People Still Want Gas Cars Over Hybrids and EVs: Study

Research shows that internal combustion is the main object of desire across the board, even as electrified cars become more capable.

byBeverly Braga|
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Name a type of car people want to buy. More specifically, what kind of powertrain are consumers interested in purchasing? Survey says! A standard gas-powered car. Even if costs and features between ICEs, hybrids, and EVs were equal, fossil fuels remain the favorite. 

According to a recent study by KMPG with extremely predictable results, 38 percent of respondents still prefer a traditional gas engine when making a vehicle purchase. Hybrids were a close second at a 34-percent take rate, while EVs took third with only 21 percent of the vote. Five percent were undecided, and three percent simply didn't care. They're just happy to have a car.

Either way, can we say it louder for auto execs and policymakers in the back? I'm not sure they can hear much behind all the red tape and regulations. 

KPMG

Okay, the fine print says this was a first-time study, conducted in April of this year, and only 1,100 people were surveyed nationwide (based on 2020 U.S. Census Bureau demographics). When you consider that the U.S. population is 335 million, a thousand folks is the sample size equivalent to a speck of a speck of a speck. And, yet, the KPMG American Perspectives Survey is representative of what's happening in the market.

There was a first-quarter doom and gloom perception of EV sales tumbling, but we found that it was really just Tesla sales being as volatile as Elon's temper. Everyone else is doing mostly fine. But are other car brands selling well because consumers want EVs or because that's all automakers are offering?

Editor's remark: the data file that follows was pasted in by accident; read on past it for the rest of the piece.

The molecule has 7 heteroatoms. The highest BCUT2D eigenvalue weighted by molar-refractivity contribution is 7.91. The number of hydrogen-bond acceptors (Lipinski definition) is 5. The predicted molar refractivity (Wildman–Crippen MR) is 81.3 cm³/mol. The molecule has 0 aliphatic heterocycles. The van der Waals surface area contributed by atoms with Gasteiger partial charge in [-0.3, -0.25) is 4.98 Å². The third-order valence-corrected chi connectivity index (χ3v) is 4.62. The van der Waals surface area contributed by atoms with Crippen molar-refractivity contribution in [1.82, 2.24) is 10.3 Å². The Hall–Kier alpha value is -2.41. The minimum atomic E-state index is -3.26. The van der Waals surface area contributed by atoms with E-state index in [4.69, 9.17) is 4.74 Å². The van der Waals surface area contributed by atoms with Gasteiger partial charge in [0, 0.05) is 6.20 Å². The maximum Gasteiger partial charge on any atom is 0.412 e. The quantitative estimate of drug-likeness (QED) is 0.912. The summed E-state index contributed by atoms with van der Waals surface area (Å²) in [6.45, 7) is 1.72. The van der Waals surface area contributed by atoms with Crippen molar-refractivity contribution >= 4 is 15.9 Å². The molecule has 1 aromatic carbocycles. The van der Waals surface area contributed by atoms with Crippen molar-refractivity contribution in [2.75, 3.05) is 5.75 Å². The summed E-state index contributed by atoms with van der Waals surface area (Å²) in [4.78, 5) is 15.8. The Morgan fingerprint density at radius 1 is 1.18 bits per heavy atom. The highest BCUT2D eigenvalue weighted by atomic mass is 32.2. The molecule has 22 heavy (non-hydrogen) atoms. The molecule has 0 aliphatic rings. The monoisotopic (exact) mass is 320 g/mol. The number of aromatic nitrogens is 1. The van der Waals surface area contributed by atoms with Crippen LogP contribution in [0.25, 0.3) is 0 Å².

Years ago, many OEMs touted plans of going all EV or having fully electrified lineups by 2030 or 2035… or maybe it's 2040? Fast-forward to today and you've got GM and Ford backtracking a bit, making announcements to re-add hybrids into the mix. While they were doing that, Toyota, Mazda, and Subaru combined forces to begin developing a new ICE. Yup, brand-new engines that can't get enough of dead dinos. 

If anything, the KPMG study highlighted the disconnect between shoppers and sellers. The EV and hybrid preference, of course, is West Coast-heavy. In the Midwest and Northeast, standard gas-only cars were the top choice for 40 and 37 percent, respectively. 

Zaptec / Unsplash

When it comes to charging, 60 percent said they wanted to wait no more than 20 minutes for an 80-percent charge. Only 41 percent of execs felt the same. I'm gonna guess Ford CEO Jim Farley isn't part of that group. He famously posted that "charging can be a challenge" during his Route 66 road trip in an F-150 Lightning.

KPMG U.S. Energy Sector Leader Angie Gildea posits, "Consumers are comfortable with what they know—right now, that is renewables and fossil fuels." She adds, "While this may sound like a paradox to some, it points to the messy reality that is the energy transition." 

Gildea goes on to stress the importance of education in order to get consumers on-board as well as further bringing costs down. Without the $7,500 federal tax break and other local incentives, EVs remain out of reach for many consumers—even if they do want one. 

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